ECOWAS Court Declares Nigerian Broadcasting Code Violates Freedom of Expression, Orders Government Alignment

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In a landmark decision on Monday, October 23, 2023, the ECOWAS Court ruled in favor of the Expression Now Human Rights Initiative, an NGO that had filed a suit against the Federal Republic of Nigeria. The court held that the Nigerian government had neglected its duty to align domestic legislation with international obligations, particularly under the African Charter on Human and People’s Rights (ACHPR) [p.31, para.65].

The case revolved around the challenge brought by the NGO against the Nigerian government’s use of the Broadcasting Code to impose arbitrary sanctions, including fines, on broadcast stations. The court emphasized that member states must consider aligning their laws with international guarantees, citing the ACHPR [p.22, para. 49]. The court specifically evaluated the Nigerian Broadcasting Code’s compliance with Article 9 of the ACHPR, which protects freedom of expression, referring to the Declaration on the Principles of Freedom of Expression and Access to Information in Africa.

In its judgment, the court criticized Article 3(1) (1) of the Code for its infinite scope, violating ACHPR provisions. Additionally, it found Article 3(1) (2) too ambiguous and vague, with the potential to curtail freedom of expression [p.24, para.51]. The court concluded that these provisions, along with Articles 15(2) (1) and Article 15 (5) (1) of the Amendments, which provide for penalties, were not enacted to promote or protect the right to freedom of expression, as they could result in arbitrary sanctions [p.24, para.52].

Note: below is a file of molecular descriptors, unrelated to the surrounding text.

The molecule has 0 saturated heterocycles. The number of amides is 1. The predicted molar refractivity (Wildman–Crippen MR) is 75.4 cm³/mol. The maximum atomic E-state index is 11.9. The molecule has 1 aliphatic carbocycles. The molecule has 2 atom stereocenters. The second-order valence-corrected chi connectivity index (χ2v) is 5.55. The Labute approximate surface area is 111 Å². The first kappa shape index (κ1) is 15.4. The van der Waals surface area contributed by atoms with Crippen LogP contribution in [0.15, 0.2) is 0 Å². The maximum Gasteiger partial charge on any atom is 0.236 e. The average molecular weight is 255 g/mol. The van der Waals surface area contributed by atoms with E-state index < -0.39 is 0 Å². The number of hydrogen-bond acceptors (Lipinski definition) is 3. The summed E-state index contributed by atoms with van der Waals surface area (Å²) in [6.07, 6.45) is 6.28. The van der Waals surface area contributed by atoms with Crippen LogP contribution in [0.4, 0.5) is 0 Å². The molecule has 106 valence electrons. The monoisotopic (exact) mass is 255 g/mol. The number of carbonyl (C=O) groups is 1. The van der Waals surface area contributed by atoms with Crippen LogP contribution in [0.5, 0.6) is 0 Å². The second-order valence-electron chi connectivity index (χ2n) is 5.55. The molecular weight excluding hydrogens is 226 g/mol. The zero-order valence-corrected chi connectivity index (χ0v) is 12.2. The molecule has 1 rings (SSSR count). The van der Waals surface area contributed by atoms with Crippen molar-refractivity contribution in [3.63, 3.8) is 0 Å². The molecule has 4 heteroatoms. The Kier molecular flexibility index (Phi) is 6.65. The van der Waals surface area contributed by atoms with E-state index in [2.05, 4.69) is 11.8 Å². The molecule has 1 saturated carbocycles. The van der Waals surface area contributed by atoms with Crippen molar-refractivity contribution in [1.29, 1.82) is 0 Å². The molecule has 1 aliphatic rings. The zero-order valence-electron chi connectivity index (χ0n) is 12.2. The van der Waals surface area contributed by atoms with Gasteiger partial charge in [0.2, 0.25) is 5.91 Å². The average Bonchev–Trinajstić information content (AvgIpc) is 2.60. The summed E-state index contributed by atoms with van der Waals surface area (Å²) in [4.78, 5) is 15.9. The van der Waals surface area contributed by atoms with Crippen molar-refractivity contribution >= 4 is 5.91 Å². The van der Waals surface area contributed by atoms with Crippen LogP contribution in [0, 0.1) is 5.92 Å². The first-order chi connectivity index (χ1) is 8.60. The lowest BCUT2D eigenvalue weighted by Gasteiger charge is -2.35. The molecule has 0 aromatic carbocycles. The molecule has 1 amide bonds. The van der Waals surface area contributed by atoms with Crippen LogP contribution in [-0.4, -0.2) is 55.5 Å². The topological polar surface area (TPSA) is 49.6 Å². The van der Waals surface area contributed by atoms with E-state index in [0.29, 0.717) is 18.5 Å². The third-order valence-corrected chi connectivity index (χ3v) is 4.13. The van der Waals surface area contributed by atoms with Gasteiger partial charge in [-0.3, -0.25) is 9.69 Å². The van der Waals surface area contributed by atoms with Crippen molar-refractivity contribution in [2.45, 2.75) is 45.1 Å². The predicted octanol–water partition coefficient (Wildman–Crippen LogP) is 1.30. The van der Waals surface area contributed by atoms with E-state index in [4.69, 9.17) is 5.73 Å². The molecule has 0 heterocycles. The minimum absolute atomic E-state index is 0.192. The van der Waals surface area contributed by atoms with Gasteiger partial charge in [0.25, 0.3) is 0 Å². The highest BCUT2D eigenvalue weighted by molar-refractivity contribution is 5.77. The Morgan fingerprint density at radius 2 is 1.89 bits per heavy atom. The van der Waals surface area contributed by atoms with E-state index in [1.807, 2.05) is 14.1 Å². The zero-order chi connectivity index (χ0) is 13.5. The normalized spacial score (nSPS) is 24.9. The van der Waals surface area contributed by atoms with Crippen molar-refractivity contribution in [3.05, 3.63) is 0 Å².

Ultimately, the court declared that the mentioned articles of the Nigeria Broadcasting Code contravene Article 9(1 & 2) of the ACHPR [p.32]. It also affirmed that fines imposed under Article 15(5)(1) of the Amendments violated Article 9 of the ACHPR [p.30, para.64].

As a remedy, the court ordered the Nigerian government to align the specified articles of the Nigeria Broadcasting Code with its obligations under Article 1 of the ACHPR and cease implementing the provisions until alignment is achieved [p.32]. To ensure compliance, the government is required to submit a report on the measures taken within six months of the judgment’s notification. The court also imposed costs on the Nigerian government, to be calculated by the Chief Registrar of the court.

Solomon Okedara, counsel to the Applicant, praised the judgment as a significant step toward media freedom in Nigeria and the ECOWAS region. He emphasized the importance of journalists and media houses being able to perform their duties without fear of sanctions, marking a new era for media freedom in the face of global challenges to press freedom in emerging democracies.

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